In 1932, Mietzsch and Klarer synthesized sulfachrysoidine (Prontosil), and Domagk showed that this compound protected mice against streptococcal infection, an experiment for which he won the Nobel Prize in 1939.1 The last 50 years of what is called the antibiotic era have greatly changed the practice of pediatrics. For example, between 1930 and 1970 the mortality rate per 100,000 children aged 1 to 4 years from influenza and pneumonia fell from 123.1 to 7.6.2 Successful antimicrobial therapy of bacterial pneumonia surely contributed to this decrease. Yet infectious disease remains a major problem for the practicing pediatrician. Twenty-six percent of all visits made by children younger than 18 years to office-based physicians in 1975-1976 were for respiratory conditions, 33 million visits a years.3 Twenty-one percent of the days children spent in short-stay hospitals during the same year were due to respiratory conditions, 4.9 million days a year. Although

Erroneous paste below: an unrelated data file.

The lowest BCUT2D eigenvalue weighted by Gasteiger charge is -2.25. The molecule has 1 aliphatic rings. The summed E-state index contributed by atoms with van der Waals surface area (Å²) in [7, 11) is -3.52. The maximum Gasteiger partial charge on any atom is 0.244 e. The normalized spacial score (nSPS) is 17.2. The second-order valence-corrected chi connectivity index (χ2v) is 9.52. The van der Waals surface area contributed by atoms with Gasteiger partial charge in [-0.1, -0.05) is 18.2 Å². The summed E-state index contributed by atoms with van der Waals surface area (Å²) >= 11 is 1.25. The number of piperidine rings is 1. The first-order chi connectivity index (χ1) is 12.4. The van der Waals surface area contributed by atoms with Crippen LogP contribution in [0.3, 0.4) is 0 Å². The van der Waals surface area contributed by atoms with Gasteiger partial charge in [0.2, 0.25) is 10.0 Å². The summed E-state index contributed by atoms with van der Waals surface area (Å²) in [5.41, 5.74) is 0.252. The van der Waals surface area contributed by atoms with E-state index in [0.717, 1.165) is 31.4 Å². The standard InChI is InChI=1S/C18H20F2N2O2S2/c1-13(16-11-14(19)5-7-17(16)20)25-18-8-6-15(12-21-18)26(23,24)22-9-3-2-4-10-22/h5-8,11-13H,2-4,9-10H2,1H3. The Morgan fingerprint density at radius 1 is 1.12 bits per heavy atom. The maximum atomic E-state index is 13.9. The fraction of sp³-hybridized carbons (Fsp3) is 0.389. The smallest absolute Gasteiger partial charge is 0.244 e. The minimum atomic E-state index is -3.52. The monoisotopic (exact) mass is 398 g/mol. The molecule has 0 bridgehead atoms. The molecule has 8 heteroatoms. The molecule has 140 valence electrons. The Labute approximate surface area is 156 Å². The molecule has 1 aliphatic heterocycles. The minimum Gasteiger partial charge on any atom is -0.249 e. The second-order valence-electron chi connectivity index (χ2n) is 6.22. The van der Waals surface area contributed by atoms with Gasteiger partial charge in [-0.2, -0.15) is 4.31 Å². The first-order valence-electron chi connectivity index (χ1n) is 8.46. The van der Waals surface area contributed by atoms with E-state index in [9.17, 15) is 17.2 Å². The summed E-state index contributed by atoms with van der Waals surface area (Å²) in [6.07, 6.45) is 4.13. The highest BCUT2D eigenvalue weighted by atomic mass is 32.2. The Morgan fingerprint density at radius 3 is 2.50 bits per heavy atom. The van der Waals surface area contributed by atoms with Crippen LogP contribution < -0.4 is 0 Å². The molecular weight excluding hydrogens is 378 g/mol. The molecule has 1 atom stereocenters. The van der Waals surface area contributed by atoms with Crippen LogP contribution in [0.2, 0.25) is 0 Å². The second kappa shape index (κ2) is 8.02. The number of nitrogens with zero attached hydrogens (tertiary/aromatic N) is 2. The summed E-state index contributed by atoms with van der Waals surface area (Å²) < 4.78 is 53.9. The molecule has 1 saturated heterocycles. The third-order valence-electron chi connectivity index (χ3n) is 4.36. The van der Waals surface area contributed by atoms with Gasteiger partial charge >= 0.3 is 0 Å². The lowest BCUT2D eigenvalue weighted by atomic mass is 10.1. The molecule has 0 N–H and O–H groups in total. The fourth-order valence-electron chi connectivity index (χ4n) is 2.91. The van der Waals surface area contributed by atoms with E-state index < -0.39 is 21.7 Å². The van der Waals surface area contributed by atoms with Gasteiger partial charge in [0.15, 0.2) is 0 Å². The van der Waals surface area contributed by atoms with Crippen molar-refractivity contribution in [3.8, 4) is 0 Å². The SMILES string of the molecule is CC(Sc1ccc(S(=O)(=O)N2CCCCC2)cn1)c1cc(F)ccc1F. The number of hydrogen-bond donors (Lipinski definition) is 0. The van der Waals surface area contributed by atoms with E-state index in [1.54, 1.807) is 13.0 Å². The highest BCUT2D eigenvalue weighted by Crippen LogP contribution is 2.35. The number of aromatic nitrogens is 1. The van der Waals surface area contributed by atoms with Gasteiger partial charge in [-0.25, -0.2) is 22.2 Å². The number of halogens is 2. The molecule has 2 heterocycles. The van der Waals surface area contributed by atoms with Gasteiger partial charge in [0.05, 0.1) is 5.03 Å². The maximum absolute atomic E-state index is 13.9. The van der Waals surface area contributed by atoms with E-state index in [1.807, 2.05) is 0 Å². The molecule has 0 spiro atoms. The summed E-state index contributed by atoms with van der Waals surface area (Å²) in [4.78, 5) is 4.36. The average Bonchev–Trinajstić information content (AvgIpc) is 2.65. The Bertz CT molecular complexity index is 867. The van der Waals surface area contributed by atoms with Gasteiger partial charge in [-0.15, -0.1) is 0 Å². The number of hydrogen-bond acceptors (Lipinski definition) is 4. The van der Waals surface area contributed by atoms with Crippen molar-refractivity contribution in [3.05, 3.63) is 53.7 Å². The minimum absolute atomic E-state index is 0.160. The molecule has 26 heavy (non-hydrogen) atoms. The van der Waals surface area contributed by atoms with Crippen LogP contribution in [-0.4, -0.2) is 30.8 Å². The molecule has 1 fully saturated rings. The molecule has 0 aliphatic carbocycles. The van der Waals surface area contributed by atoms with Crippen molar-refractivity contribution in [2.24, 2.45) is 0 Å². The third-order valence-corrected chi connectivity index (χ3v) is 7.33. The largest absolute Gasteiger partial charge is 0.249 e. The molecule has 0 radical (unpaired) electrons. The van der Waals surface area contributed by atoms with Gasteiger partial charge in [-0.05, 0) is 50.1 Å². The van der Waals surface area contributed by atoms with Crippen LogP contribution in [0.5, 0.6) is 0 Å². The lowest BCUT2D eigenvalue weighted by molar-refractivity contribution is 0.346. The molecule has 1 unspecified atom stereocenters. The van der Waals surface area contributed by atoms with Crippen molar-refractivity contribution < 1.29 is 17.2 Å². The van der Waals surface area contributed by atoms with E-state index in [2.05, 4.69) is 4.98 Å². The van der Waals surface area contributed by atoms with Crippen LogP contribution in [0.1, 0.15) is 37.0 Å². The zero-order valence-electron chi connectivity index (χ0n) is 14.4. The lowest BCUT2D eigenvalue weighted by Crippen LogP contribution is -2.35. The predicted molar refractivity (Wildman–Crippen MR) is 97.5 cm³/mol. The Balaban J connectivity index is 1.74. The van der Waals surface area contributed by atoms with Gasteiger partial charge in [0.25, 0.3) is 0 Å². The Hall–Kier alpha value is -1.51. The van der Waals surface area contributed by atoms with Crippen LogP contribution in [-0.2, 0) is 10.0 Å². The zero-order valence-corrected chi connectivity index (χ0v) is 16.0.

Heins M. Pediatrics. JAMA. 1982;247(21):2977–2979. doi:10.1001/jama.1982.03320460077032
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